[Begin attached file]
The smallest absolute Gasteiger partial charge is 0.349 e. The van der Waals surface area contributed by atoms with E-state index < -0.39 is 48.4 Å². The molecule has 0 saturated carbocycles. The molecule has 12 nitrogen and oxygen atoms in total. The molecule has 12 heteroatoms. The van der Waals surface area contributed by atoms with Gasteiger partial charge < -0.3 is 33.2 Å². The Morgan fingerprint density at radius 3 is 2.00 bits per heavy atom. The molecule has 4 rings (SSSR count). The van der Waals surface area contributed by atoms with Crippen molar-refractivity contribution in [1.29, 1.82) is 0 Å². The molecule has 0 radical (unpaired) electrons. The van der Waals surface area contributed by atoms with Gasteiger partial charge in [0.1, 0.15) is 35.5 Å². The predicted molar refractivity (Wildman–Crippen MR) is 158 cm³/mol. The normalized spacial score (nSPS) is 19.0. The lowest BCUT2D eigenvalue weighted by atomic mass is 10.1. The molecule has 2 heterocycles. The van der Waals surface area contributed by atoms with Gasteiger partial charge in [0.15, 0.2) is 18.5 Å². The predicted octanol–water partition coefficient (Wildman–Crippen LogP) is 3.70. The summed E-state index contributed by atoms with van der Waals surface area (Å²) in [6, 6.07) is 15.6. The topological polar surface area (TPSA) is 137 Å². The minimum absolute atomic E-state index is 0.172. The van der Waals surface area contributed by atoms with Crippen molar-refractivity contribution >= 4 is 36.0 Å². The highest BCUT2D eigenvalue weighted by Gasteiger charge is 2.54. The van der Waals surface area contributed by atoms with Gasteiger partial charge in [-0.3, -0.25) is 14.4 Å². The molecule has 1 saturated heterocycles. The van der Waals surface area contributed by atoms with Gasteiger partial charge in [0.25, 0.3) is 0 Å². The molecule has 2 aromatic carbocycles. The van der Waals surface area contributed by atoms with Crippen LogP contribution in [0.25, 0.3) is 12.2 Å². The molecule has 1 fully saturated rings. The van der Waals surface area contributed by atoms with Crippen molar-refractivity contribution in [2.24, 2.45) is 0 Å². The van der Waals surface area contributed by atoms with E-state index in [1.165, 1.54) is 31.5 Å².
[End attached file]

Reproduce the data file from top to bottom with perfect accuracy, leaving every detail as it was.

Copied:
The smallest absolute Gasteiger partial charge is 0.349 e. The van der Waals surface area contributed by atoms with E-state index < -0.39 is 48.4 Å². The molecule has 0 saturated carbocycles. The molecule has 12 nitrogen and oxygen atoms in total. The molecule has 12 heteroatoms. The van der Waals surface area contributed by atoms with Gasteiger partial charge < -0.3 is 33.2 Å². The Morgan fingerprint density at radius 3 is 2.00 bits per heavy atom. The molecule has 4 rings (SSSR count). The van der Waals surface area contributed by atoms with Crippen molar-refractivity contribution in [1.29, 1.82) is 0 Å². The molecule has 0 radical (unpaired) electrons. The van der Waals surface area contributed by atoms with Gasteiger partial charge in [0.1, 0.15) is 35.5 Å². The predicted molar refractivity (Wildman–Crippen MR) is 158 cm³/mol. The normalized spacial score (nSPS) is 19.0. The lowest BCUT2D eigenvalue weighted by atomic mass is 10.1. The molecule has 2 heterocycles. The van der Waals surface area contributed by atoms with Gasteiger partial charge in [0.15, 0.2) is 18.5 Å². The predicted octanol–water partition coefficient (Wildman–Crippen LogP) is 3.70. The summed E-state index contributed by atoms with van der Waals surface area (Å²) in [6, 6.07) is 15.6. The topological polar surface area (TPSA) is 137 Å². The minimum absolute atomic E-state index is 0.172. The van der Waals surface area contributed by atoms with Crippen molar-refractivity contribution >= 4 is 36.0 Å². The highest BCUT2D eigenvalue weighted by Gasteiger charge is 2.54. The van der Waals surface area contributed by atoms with Gasteiger partial charge in [-0.3, -0.25) is 14.4 Å². The molecule has 1 saturated heterocycles. The van der Waals surface area contributed by atoms with Gasteiger partial charge in [0.25, 0.3) is 0 Å². The molecule has 2 aromatic carbocycles. The van der Waals surface area contributed by atoms with Crippen LogP contribution in [0.25, 0.3) is 12.2 Å². The molecule has 1 fully saturated rings. The van der Waals surface area contributed by atoms with Crippen molar-refractivity contribution in [2.24, 2.45) is 0 Å². The van der Waals surface area contributed by atoms with E-state index in [1.165, 1.54) is 31.5 Å².